It seems the inspiration of what she experienced is something that has never left her.. the animals, and the full flavour of Costa Rica…

Processed with MOLDIV

Costa Rican Lime-Drizzled Chocolate & Coconut Cream Cake (c) OMG Foodie UK

She is now 26, a fabulous cook, and this is her latest offering for all the family to share… A Costa Rican Lime-Drizzled Chocolate & Coconut Cream Cake! I only wish I was there to taste it and hope she saves me some! This is what she has to say about it:

“I created this recipe based on my childhood memories of visiting Costa Rica, aged 10, drinking my first coconut on the Caribbean beaches whilst searching for Sand Dollars with a Dutch girl I’d befriended! Costa Rica is well known for its rich cocoa beans so this creation really takes me back to those great times.

image5“Not many 10 year olds get to adopt a sloth, trek through the rainforest with a world-famous amphibian conservationist & ride a donkey whilst trekking up a live volcano! I was very lucky! This rich chocolate cake is soaked with lime juice, with a fluffy coconut cream butter frosting & drizzled with dark Costa Rican chocolate!” “I have always loved food from a young age and tied with my creativity, a love of cooking has developed over the past few years, which is great to be able to share with everyone!”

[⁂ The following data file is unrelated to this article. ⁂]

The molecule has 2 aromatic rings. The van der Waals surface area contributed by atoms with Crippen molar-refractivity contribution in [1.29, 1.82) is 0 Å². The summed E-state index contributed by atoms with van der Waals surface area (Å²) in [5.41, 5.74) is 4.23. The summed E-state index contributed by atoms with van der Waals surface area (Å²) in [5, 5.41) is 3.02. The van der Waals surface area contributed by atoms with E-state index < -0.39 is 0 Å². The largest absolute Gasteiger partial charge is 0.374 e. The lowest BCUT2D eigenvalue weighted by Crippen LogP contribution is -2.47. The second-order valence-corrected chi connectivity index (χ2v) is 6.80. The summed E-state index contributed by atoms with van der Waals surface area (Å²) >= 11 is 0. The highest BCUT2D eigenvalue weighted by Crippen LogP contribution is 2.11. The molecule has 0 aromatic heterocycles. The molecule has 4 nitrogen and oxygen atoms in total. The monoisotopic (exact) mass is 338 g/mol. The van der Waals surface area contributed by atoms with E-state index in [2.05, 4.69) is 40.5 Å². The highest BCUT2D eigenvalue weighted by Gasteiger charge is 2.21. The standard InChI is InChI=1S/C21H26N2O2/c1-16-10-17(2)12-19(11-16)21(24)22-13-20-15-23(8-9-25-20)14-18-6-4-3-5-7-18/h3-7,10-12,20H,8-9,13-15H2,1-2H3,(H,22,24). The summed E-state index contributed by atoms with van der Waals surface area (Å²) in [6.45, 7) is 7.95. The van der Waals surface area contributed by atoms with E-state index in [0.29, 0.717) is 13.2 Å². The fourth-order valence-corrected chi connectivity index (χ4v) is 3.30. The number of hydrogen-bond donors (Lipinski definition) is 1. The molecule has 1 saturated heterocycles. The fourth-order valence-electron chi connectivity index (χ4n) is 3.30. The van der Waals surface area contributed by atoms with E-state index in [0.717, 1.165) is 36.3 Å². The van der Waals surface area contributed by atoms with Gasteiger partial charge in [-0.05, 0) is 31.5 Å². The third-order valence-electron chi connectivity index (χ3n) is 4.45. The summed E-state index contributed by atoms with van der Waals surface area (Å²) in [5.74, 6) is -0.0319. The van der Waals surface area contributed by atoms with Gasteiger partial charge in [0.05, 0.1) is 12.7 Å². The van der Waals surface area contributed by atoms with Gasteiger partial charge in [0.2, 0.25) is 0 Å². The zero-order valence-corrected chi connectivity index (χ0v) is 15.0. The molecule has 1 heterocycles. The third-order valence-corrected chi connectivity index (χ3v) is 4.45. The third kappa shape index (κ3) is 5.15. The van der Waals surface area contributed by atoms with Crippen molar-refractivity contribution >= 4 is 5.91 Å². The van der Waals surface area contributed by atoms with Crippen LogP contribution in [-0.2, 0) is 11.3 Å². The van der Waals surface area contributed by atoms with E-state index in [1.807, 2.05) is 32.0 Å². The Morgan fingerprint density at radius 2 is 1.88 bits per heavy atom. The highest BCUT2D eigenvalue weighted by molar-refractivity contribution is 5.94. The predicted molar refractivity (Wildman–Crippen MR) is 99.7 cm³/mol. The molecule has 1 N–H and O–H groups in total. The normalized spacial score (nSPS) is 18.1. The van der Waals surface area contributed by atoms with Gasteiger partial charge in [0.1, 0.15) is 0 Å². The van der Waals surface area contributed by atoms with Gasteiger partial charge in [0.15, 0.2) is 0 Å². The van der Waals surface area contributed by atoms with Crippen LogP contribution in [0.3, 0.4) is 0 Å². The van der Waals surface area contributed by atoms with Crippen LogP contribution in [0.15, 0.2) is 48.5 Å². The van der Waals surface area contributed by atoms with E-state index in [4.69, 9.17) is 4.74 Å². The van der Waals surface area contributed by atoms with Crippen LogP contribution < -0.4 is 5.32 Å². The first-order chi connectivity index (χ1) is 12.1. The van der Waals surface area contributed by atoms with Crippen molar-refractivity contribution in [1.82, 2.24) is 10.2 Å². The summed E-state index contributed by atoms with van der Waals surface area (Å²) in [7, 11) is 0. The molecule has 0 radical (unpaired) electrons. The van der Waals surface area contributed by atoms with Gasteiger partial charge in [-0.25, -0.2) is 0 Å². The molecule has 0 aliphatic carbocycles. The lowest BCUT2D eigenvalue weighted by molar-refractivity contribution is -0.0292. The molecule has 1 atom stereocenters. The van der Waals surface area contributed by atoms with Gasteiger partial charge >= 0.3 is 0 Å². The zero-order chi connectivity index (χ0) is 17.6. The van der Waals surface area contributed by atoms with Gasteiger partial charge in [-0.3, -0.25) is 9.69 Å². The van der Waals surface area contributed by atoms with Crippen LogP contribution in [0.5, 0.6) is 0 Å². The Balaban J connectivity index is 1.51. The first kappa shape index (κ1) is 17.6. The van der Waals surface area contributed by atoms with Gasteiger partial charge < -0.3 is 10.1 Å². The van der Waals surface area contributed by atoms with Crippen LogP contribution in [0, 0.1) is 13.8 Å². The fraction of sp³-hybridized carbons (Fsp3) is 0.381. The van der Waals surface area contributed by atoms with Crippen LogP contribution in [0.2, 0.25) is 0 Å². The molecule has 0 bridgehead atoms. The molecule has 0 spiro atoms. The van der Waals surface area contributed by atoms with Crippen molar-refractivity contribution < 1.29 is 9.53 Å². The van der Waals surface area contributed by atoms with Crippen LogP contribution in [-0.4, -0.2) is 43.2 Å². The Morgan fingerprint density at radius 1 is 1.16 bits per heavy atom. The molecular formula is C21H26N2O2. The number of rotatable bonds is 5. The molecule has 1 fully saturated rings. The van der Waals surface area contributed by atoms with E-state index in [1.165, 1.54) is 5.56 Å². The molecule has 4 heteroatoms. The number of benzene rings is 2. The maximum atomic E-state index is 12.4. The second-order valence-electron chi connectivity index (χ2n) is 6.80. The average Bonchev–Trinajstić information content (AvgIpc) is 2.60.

(c) OMG Foodie UK

(c) OMG Foodie UK


“I also enjoy the photography element, having recently invested in my first professional camera, although I’m still a novice. I hope in the coming months to develop my skills and turn my hobbies into a career within social media marketing for a food company or restaurant”

Following a successful 6 months food blogging on Instagram (@OMGFoodieUK) Lexi has also just created a Facebook page to share her passion of cooking and baking. I am so proud of her.

Follow the links below and on there you’ll find out more about how to make this incredible Costa Rican cake plus a host of mouthwatering photos of super delicious cakes, bakes, desserts & more she has created. She also shares her recipes, tips & her favourite food restaurants from not just Costa Rica but around the UK & on her travels – so you too can cook up a storm!